Seasonal vegetables are definitely the trend right now. And with good reason. There are amazing summer vegetables with superfood qualities in the shops at the moment. With a few additions, they can make excellent, healthy meals for shift workers.
Asparagus spears are great for fighting damage done by free radicals. They are a good source antioxidants, which repair damage done by free radicals and can help reduce risk of serious health problems like heart disease, diabetes, and cancer.
They also provide a good source of vitamin K which is important for strong bones and blood clotting.
For a quick lunch, or post night shift healthy snack, try this quick and easy Asparagus omelette – https://www.bbcgoodfood.com/recipes/asparagus-omelette
Unfortunately, spinach doesn’t have quite the superpower effect on real people it does on Popeye! In fact, canned spinach has almost all of its goodness boiled out of it. But fresh spinach contains antioxidants, anti-inflammatories and vitamins that promote vision and bone health.
A daily intake of green and yellow vegetables is effective for maintaining bone mass in young women and one portion of this green stuff packs up to 12 percent of the recommended daily dose of calcium.
Try one of these healthy spinach recipes, we particularly liked the Spinach and Lemon Baguette – https://www.deliciousmagazine.co.uk/collections/spinach-recipes/
3. Broad Beans
Sometimes known as Fava Beans, broad beans are incredibly versatile and can be used in a whole host of ways. These beans are typically in-season throughout the summer months and have some superpower health benefits.
Beans are loaded with fiber, folate and magnesium, and studies have shown that broad beans and kidney beans can actually help lower cholesterol and reduce the risk of certain types of cancers.
We like the idea of this Smashed Beans on Toast recipe, if you’ve had a frustrating shift, we recommend using a rolling pin, rather than a food processor, for smashing the beans! https://www.olivemagazine.com/recipes/vegetarian/smashed-broad-beans-on-toast/
4. Green Beans
Forget the frozen beans in the supermarket, fresh beans such as French beans, are bursting with goodness and can help prevent heart disease, stroke and diabetes. Studies have shown that green beans reduce the risk of blood clots in the cardiovascular system and brain. They are rich in fiber, iron, calcium and minerals like silicon and manganese.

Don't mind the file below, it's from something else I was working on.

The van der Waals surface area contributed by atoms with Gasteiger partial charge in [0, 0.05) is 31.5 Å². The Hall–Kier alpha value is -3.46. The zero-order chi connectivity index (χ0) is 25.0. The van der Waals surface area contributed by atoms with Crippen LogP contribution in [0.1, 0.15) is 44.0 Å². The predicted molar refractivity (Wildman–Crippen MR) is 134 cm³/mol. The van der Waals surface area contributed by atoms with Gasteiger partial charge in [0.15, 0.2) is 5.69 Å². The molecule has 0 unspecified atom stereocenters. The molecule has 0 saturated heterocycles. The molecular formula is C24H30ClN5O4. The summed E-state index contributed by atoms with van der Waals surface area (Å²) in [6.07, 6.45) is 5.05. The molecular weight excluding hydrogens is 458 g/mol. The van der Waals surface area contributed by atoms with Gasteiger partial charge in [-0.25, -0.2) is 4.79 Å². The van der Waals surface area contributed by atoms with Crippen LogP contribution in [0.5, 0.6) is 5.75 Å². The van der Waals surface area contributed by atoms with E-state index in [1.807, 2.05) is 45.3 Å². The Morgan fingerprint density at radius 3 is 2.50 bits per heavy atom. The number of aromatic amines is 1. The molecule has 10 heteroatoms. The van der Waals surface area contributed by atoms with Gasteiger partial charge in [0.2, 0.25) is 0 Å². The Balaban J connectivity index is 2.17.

They also contain contain nutrients not commonly found in many other vegetables, as well as antioxidant kaempferol, which research has found to be anti-inflammatory, anti-allergenic and even anti-microbial.
These Buttery Garlic Green Beans make a great veg accompaniment for any dish – http://allrecipes.co.uk/recipe/44241/buttery-garlic-green-beans.aspx
Not just for cauliflower cheese! This classic veg is more versatile than you can imagine. Great for roasting or whizzing up raw to make cauliflower rice, this super-veg is full of vitamins and minerals. But cauliflower is also a source of the cancer-fighting compounds – glucosinolates. These phytochemicals are responsible for cauliflower sometimes-bitter flavor, but they have also been shown to prevent damage to the lungs and stomach by carcinogens, potentially protecting against those cancers.
Also, thanks to interactions with estrogen, it is thought that cauliflower can also help prevent hormone-driven cancers like breast, uterine and cervical.
Like a bit of spicy food? Cauliflower goes really well with curries such as this vegetarian offering from Jamie Oliver – https://www.jamieoliver.com/recipes/vegetables-recipes/curried-cauli-potatoes-chickpeas-spinach/
There’s a myth that these crisp vegetables don’t contain much goodness, because they are mostly water. This definitely isn’t the case. Cucumbers have anti-inflammatory properties – think back to all those images of movie stars with cucumbers slices on their eyes to reduce puffiness. Whilst a bit of a joke, the basis of this is true. Cucumbers do work in this way, but eating them is better.
They can aid weight loss, accounting at least in part for their ubiquitous presence in some brands of spa water. Also, like strawberries, cucumbers contain high levels of fisetin, a compound research shows may help prevent Alzheimer’s and dementia.
This quick pickled cucumber recipe was a winner in the My Shift Planner office, especially at the thought of them paired up with burgers – https://www.bbc.com/food/recipes/pickledcucumber_11033